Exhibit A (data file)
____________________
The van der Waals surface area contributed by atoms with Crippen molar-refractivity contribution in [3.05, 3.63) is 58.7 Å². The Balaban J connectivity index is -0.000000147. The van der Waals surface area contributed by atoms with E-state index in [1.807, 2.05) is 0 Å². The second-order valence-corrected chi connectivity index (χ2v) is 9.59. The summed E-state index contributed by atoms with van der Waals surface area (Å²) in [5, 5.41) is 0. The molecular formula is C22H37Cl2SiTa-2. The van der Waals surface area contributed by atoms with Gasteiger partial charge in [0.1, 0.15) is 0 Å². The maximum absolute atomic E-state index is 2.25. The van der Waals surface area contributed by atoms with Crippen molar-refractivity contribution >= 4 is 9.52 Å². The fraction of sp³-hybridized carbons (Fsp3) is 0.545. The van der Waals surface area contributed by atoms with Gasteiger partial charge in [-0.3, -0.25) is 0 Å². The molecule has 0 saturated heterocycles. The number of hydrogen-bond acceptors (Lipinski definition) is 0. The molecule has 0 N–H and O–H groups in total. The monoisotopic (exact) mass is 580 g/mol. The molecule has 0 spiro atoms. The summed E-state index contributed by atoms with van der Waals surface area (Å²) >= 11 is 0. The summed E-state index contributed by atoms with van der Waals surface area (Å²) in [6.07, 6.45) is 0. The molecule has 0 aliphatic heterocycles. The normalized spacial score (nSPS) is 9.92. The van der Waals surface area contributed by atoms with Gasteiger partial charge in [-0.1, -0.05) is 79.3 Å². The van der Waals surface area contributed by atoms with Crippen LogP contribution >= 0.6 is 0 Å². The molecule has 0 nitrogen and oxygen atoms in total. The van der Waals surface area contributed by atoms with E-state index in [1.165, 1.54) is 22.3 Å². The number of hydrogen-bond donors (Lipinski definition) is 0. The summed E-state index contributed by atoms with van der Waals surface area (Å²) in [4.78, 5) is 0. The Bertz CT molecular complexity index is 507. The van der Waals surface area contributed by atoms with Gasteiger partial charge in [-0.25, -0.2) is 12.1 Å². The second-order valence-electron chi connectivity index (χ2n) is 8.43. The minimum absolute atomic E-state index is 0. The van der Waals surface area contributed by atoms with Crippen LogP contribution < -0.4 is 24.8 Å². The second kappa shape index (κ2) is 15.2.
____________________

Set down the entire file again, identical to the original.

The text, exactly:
The van der Waals surface area contributed by atoms with Crippen molar-refractivity contribution in [3.05, 3.63) is 58.7 Å². The Balaban J connectivity index is -0.000000147. The van der Waals surface area contributed by atoms with E-state index in [1.807, 2.05) is 0 Å². The second-order valence-corrected chi connectivity index (χ2v) is 9.59. The summed E-state index contributed by atoms with van der Waals surface area (Å²) in [5, 5.41) is 0. The molecular formula is C22H37Cl2SiTa-2. The van der Waals surface area contributed by atoms with Gasteiger partial charge in [0.1, 0.15) is 0 Å². The maximum absolute atomic E-state index is 2.25. The van der Waals surface area contributed by atoms with Crippen molar-refractivity contribution >= 4 is 9.52 Å². The fraction of sp³-hybridized carbons (Fsp3) is 0.545. The van der Waals surface area contributed by atoms with Gasteiger partial charge in [-0.3, -0.25) is 0 Å². The molecule has 0 saturated heterocycles. The number of hydrogen-bond acceptors (Lipinski definition) is 0. The molecule has 0 N–H and O–H groups in total. The monoisotopic (exact) mass is 580 g/mol. The molecule has 0 spiro atoms. The summed E-state index contributed by atoms with van der Waals surface area (Å²) >= 11 is 0. The summed E-state index contributed by atoms with van der Waals surface area (Å²) in [6.07, 6.45) is 0. The molecule has 0 aliphatic heterocycles. The normalized spacial score (nSPS) is 9.92. The van der Waals surface area contributed by atoms with Gasteiger partial charge in [-0.1, -0.05) is 79.3 Å². The van der Waals surface area contributed by atoms with Crippen LogP contribution >= 0.6 is 0 Å². The molecule has 0 nitrogen and oxygen atoms in total. The van der Waals surface area contributed by atoms with E-state index in [1.165, 1.54) is 22.3 Å². The number of hydrogen-bond donors (Lipinski definition) is 0. The summed E-state index contributed by atoms with van der Waals surface area (Å²) in [4.78, 5) is 0. The Bertz CT molecular complexity index is 507. The van der Waals surface area contributed by atoms with Gasteiger partial charge in [-0.25, -0.2) is 12.1 Å². The second-order valence-electron chi connectivity index (χ2n) is 8.43. The minimum absolute atomic E-state index is 0. The van der Waals surface area contributed by atoms with Crippen LogP contribution < -0.4 is 24.8 Å². The second kappa shape index (κ2) is 15.2.